TransGlobe Energy Corp., the Canadian oil producer that gets more than 90 percent of its revenue from Egypt, fell after Egypt’s army ousted President Mohamed Mursi and the outlook for the country remained uncertain.
TransGlobe dropped 3.9 percent to C$6.48 by the 4 p.m. close in Toronto, the largest decline since June 20, when the company revised its 2013 output and announced a $20 million charge for exploration expenses.
“They’re just getting punished for association with Egypt,” said David Popowich, an analyst with Macquarie Group Ltd. in Calgary. “It’s unwarranted,” he said.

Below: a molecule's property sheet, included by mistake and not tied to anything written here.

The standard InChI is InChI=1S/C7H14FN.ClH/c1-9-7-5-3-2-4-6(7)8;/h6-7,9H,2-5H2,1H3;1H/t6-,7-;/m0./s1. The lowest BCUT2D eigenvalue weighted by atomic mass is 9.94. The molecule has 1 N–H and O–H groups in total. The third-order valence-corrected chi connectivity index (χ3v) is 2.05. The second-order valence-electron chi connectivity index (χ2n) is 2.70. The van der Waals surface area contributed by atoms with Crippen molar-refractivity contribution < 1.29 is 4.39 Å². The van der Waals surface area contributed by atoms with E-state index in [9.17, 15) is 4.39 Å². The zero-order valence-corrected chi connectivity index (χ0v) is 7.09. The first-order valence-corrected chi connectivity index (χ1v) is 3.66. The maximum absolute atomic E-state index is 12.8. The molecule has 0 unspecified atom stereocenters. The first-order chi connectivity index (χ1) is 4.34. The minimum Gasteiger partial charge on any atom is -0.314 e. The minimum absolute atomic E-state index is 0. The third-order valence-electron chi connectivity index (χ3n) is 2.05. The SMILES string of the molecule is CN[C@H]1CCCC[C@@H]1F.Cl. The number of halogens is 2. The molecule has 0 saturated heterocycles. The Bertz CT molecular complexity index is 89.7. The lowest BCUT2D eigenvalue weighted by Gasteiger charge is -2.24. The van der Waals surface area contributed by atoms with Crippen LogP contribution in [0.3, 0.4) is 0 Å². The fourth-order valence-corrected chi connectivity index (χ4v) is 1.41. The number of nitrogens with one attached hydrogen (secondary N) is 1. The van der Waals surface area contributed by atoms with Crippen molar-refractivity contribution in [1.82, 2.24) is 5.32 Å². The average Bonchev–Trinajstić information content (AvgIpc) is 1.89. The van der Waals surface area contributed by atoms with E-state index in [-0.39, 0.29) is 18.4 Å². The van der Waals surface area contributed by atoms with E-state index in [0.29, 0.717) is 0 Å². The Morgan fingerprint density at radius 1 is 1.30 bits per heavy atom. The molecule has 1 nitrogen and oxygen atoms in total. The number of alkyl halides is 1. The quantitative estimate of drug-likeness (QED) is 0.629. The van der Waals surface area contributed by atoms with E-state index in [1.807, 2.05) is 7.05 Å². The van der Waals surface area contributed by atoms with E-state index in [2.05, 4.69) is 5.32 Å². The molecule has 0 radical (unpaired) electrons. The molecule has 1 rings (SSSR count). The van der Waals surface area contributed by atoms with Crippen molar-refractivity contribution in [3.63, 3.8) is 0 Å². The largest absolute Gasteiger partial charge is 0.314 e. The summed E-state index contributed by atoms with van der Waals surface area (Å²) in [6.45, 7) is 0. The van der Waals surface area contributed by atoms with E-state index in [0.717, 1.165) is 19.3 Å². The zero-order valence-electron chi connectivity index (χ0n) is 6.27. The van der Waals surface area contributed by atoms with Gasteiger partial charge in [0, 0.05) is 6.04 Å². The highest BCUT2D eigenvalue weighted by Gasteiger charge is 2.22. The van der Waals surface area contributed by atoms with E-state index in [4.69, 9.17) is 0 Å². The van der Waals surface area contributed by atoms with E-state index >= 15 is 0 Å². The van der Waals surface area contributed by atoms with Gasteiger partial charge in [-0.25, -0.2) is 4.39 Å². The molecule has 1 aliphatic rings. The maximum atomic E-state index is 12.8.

TransGlobe has operated in Egypt since 2004, through the rule of Hosni Mubarak and the 2011 revolution that ended his presidency. The parts of the government that matter to oil production -- the Ministry of Energy and the national oil company -- haven’t changed in 20 years, said Popowich.
“I really don’t expect the fiscal terms in Egypt to change with this change in power,” he said. Popowich rates TransGlobe a buy with a target price of $14.25. Ten analysts surveyed by Bloomberg had buy ratings, while two had holds.
The uncertainty of the last few years has had an impact on the pace of permitting and new drilling approval, said Popowich.
“Things have just kind of ground to a halt and I think that once we have certainty on who’s going to be filling the political holes at the top then you’ll start to see this pick up again,” he said.